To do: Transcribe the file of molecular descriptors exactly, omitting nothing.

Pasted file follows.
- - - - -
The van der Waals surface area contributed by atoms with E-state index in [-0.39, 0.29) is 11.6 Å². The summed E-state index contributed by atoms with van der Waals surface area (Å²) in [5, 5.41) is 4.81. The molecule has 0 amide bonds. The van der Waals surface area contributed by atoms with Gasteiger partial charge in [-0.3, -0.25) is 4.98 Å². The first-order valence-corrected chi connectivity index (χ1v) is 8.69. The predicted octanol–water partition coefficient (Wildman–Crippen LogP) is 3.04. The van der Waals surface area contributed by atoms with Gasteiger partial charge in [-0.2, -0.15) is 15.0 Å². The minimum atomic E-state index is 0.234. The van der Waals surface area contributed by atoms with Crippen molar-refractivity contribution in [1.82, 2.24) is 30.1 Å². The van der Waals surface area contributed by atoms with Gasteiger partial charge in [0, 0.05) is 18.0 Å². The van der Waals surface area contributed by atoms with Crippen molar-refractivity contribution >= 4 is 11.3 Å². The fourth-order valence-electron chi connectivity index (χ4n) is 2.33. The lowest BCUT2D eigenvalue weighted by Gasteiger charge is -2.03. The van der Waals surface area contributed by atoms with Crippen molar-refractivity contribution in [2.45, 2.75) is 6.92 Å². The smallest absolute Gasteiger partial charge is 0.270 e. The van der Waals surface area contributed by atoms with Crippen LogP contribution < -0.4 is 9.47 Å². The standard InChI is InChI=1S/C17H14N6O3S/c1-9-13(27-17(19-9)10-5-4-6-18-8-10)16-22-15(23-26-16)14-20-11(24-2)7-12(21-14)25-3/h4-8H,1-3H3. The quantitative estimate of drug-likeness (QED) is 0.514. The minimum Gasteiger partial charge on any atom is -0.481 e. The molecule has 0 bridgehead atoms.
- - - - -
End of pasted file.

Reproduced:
The van der Waals surface area contributed by atoms with E-state index in [-0.39, 0.29) is 11.6 Å². The summed E-state index contributed by atoms with van der Waals surface area (Å²) in [5, 5.41) is 4.81. The molecule has 0 amide bonds. The van der Waals surface area contributed by atoms with Gasteiger partial charge in [-0.3, -0.25) is 4.98 Å². The first-order valence-corrected chi connectivity index (χ1v) is 8.69. The predicted octanol–water partition coefficient (Wildman–Crippen LogP) is 3.04. The van der Waals surface area contributed by atoms with Gasteiger partial charge in [-0.2, -0.15) is 15.0 Å². The minimum atomic E-state index is 0.234. The van der Waals surface area contributed by atoms with Crippen molar-refractivity contribution in [1.82, 2.24) is 30.1 Å². The van der Waals surface area contributed by atoms with Gasteiger partial charge in [0, 0.05) is 18.0 Å². The van der Waals surface area contributed by atoms with Crippen molar-refractivity contribution >= 4 is 11.3 Å². The fourth-order valence-electron chi connectivity index (χ4n) is 2.33. The lowest BCUT2D eigenvalue weighted by Gasteiger charge is -2.03. The van der Waals surface area contributed by atoms with Crippen molar-refractivity contribution in [2.45, 2.75) is 6.92 Å². The smallest absolute Gasteiger partial charge is 0.270 e. The van der Waals surface area contributed by atoms with Crippen LogP contribution < -0.4 is 9.47 Å². The standard InChI is InChI=1S/C17H14N6O3S/c1-9-13(27-17(19-9)10-5-4-6-18-8-10)16-22-15(23-26-16)14-20-11(24-2)7-12(21-14)25-3/h4-8H,1-3H3. The quantitative estimate of drug-likeness (QED) is 0.514. The minimum Gasteiger partial charge on any atom is -0.481 e. The molecule has 0 bridgehead atoms.